Actress Anna May Wong (January 3, 1905–February 3, 1961) had a career that spanned 40 years, and in that time, she accomplished plenty of firsts, most notably being the first Chinese-American movie star. But there’s a lot more to Wong than that one label, so read on for 7 facts about this iconic actress’s life.
Anna May Wong was a third-generation Chinese-American
Though contemporary press often identified Anna May Wong as Chinese—in 1938, Look magazine even named her “The World’s Most Beautiful Chinese Girl”—she was actually a third-generation Chinese-American and was born in Los Angeles under the name “Wong Liu Tsong.” A fan of the movies and an aspiring actress from a very young age, she came up with the stage name “Anna May Wong” when she was only 11.
Her love of movies earned her a "curious" nickname
Growing up in Los Angeles, Wong wanted to take in as much of the burgeoning film industry as she could. She would routinely skip school to sneak into film shoots and watch everything the crew was doing, earning her a nickname along the way: C.C.C., or "Curious Chinese Child."
"I would play hooky from school to watch the crews at work, though I knew I would get a whipping from my teacher, and later from my father, for it," Wong said. "I would worm my way through the crowd and get as close to the cameras as I dared. I’d stare and stare at these glamorous individuals, directors, cameramen, assistants, and actors in greasepaint, who had come down into our section of town to make movies."
Wong starred in the first Technicolor feature
When most people think of Technicolor movies, they likely think about 1939's The Wizard of Oz—but the first Technicolor feature actually hit theaters 17 years earlier. It was called The Toll of the Sea and starred a 17-year-old Wong in her first lead role. The asterisk comes from the fact that The Toll of the Sea was the first generally available Technicolor film—a movie called The Gulf Between came out earlier but required specialized projectors to screen, and thus was never generally available.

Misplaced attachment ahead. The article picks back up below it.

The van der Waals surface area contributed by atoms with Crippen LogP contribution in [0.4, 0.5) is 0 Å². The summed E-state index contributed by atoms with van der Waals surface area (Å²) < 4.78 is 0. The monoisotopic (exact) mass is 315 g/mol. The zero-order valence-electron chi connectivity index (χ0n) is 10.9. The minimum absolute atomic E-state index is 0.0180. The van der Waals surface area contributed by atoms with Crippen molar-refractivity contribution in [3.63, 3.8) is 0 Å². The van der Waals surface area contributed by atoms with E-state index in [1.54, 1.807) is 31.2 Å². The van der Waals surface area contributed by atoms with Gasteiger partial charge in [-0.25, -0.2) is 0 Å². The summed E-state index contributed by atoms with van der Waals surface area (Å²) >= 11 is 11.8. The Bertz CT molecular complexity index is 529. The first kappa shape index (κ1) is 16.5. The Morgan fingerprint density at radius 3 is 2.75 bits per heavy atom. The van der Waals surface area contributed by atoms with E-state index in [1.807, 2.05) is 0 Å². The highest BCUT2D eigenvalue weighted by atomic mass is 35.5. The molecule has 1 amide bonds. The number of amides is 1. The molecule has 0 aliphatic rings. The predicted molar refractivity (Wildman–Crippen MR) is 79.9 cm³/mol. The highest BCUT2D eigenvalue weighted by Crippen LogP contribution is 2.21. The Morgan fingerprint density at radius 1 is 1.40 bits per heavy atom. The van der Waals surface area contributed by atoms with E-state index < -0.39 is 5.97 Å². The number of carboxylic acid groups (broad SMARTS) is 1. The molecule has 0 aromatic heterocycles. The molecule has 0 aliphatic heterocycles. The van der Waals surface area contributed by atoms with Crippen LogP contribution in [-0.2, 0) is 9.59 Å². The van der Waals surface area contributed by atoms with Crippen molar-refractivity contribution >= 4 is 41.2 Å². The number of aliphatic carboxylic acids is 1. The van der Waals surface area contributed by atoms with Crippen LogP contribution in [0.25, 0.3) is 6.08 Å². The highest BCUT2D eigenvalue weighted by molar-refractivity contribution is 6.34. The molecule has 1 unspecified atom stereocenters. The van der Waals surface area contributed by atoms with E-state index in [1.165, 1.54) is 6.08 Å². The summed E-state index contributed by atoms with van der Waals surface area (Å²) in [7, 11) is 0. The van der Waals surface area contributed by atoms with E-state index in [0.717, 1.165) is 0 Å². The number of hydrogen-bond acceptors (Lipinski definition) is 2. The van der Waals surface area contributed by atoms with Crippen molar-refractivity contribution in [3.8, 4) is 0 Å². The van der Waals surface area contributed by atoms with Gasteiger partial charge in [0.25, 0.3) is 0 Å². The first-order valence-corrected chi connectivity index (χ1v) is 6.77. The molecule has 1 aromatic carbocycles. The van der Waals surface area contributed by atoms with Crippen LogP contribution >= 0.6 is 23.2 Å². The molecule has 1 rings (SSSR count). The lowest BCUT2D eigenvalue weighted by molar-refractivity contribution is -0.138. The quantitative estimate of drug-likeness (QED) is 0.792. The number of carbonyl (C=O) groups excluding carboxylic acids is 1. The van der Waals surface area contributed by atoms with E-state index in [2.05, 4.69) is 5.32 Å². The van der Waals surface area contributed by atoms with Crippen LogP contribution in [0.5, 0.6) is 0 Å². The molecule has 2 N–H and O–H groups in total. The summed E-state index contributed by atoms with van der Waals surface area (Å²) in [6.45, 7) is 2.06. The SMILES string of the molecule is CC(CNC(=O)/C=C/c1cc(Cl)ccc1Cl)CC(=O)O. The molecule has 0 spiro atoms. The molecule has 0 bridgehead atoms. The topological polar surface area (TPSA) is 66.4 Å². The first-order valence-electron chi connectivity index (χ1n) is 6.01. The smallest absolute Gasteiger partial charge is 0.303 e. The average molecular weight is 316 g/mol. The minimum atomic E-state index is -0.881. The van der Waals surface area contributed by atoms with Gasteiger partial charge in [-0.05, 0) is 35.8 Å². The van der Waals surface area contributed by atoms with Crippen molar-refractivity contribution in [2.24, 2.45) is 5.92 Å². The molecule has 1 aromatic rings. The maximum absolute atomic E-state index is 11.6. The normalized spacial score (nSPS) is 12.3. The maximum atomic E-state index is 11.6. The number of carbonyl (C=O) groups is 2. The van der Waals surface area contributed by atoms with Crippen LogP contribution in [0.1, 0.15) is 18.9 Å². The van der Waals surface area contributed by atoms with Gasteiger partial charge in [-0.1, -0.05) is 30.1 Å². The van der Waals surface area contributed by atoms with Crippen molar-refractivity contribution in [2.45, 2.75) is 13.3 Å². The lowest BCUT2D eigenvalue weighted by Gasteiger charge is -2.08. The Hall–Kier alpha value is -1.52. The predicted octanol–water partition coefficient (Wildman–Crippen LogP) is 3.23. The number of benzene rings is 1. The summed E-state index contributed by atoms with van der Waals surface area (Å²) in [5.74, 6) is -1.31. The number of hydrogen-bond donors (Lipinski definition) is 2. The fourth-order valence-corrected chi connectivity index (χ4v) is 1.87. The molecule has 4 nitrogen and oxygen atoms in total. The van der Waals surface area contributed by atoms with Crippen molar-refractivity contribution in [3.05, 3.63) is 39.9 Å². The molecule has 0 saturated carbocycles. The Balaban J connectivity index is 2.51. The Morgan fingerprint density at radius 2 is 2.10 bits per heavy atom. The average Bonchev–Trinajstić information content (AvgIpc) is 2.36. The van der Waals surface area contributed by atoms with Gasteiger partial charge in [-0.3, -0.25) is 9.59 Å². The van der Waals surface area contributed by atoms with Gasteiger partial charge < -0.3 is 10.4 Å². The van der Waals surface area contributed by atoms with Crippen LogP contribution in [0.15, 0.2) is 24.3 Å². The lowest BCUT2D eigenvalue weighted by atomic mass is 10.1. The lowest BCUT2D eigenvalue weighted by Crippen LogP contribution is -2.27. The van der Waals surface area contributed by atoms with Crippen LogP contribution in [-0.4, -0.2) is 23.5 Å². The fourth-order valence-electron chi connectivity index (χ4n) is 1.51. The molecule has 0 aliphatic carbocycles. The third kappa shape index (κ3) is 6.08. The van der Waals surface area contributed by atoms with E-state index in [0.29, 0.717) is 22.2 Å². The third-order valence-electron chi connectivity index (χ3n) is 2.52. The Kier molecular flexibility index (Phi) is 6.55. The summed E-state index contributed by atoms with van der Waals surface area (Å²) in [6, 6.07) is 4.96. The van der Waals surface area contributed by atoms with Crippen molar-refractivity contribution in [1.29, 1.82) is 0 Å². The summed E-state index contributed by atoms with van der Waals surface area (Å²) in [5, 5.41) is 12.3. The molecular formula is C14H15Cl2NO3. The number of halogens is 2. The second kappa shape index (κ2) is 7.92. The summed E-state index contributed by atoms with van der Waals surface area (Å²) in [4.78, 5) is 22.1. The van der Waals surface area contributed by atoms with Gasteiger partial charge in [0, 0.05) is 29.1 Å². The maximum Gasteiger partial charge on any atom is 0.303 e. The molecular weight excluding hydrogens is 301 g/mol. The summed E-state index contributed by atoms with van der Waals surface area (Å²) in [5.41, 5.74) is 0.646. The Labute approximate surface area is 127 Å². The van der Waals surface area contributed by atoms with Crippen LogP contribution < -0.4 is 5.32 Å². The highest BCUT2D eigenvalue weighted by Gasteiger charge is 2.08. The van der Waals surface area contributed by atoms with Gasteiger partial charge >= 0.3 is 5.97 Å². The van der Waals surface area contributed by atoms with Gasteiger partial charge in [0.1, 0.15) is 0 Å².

She was also the first Asian to star in a Hollywood film
In addition to being her first major role, Wong made history with The Toll of the Sea as the first Asian to get top billing in a Hollywood production. The film is a somewhat loose adaptation of the Madame Butterfly story, wherein an American man has a romance with a demure and ultimately tragic Chinese heroine, a trope Wong found herself returning to many times over her career. "Madame Butterfly had been adapted for the screen before, but it starred sound-era superstar Mary Pickford in yellowface.
She wanted to be on the other side of the camera
In March 1924, at the age of 19, Wong created Anna May Wong Productions, with the goal of making films based on Chinese legends. Alas, the project never materialized, thanks to the shady dealings of a business partner and a pair of lawsuits that ground the whole thing to a halt.
Wong was one half of the first Asian-American couple in a sound movie
In 1937's Daughter of Shanghai, Wong and Korean-American actor Philip Ahn became "the first self-representing Asian American romantic couple in sound-era Hollywood cinema," according to Hye Seung Chung in Hollywood Asian: Philip Ahn and the Politics of Cross-ethnic Performance. There was much media speculation as to a romantic relationship between Wong and Ahn, who were long-time friends stemming back to childhood. Wong shrugged off the rumors, saying that marrying Ahn "would be like marrying my brother."
She never got married, but that didn't stop papers from spreading rumors
Wong was romantically linked to several men through her life—including Dracula and Freaks director Todd Browning and English entertainer Eric Maschwitz, who (it is rumored) wrote the song "These Foolish Things (Remind Me Of You)" about her—but none of those relationships have been definitively proven. Wong never married, though there was some confusion about that when, in a 1936 stop-over in Tokyo, she told a reporter that she was married "to my art." Later, local papers reported that she had married a Cantonese businessman named "Art."